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 (păr′ə-sĭ-toid′, -sī′toid)
An organism, usually an insect, that lives on or in a host organism during some period of its development and eventually kills its host.

par′a·sit·oid′ adj.


(Zoology) zoology an animal, esp an insect, that is parasitic during the larval stage of its life cycle but becomes free-living when adult


(ˈpær ə sɪˌtɔɪd, -saɪ-)

1. an insect that hatches within a host, feeds on it during the larval stage, and becomes free-living when the host dies.
2. any organism whose mode of life is intermediate between a parasite and a predator.
3. of or pertaining to a parasitoid.
[1920–25; < New Latin Parasitoïdea (1913); see parasite, -oid]
par′a•sit•oid•ism, n.
References in periodicals archive ?
The objective of this study was to conduct surveys to find egg parasitoids that could be used as potential biological control agents to improve control of D.
Hyperparasitism is a primary factor in biocontrol ecology disturbance, and success of a biological control depends upon mitigation of hyperparasitism on parasitoids used against the target pest.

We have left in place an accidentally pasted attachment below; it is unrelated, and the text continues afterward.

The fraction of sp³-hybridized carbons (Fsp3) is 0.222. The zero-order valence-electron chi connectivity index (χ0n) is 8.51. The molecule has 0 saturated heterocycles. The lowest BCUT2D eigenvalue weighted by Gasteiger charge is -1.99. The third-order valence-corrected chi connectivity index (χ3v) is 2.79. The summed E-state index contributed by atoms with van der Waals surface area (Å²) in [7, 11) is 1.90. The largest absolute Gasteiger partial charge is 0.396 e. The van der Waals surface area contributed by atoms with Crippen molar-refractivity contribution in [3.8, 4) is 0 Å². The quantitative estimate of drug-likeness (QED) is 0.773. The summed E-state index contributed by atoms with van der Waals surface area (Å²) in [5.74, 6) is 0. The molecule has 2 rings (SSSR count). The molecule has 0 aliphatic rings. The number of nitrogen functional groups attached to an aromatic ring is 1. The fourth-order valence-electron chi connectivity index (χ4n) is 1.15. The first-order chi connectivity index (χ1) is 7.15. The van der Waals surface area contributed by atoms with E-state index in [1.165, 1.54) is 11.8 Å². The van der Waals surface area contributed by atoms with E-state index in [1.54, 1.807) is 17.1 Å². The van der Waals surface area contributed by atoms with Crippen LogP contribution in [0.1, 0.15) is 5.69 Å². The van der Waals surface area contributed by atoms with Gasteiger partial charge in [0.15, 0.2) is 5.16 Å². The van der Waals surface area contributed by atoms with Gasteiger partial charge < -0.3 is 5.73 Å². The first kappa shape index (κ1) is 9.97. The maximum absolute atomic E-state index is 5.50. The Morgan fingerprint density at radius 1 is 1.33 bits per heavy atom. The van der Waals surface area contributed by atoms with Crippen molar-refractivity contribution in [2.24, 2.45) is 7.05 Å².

Dirhinus giffardii, was reared on artificial diet (solution of 30% honey and 70% water), the food (cotton impregnated with honey and water) given to the Dirhinus giffardii presents in the cages, and these wigs were washed daily and fresh diet were offered to the parasitoids.
Hymenoptera parasitoids in protected area of Atlantic Forest biomes and organic rice field: compared assemblages
Therefore, with the awareness of the damage produced by recurrent chemical usage, biological control utilizing parasitoids, may offer a promising and safe solution for managing the Pseudococcidae infestations in vines.
To resolve the above problems, new environmental friendly methods to control the insect damages have become of interest to researchers; biological control of pests using parasitoids or predators is an example (Scholler et al, 1997).
This decline was due to significant increases in EAB larval parasitism, first by native parasitoids, then by T.
Currently, no biological control program has been implemented in Brazil; therefore, the parasitoids that are reared from the black scale are either autochthonously or accidentally introduced with the pest or closely related insects.
Some host-feeding whitefly parasitoids by starving for a certain period of time before release may kill more hosts.
According to Navasero, neocotinoids have toxic effects on bees and may disrupt nature's balance once applied to areas where there is already the presence of the parasitoids.
Herbivore-damaged plants release many types of volatile organic compounds (VOCs), which guide parasitoids (beneficial parasitic wasps) to their herbivore hosts.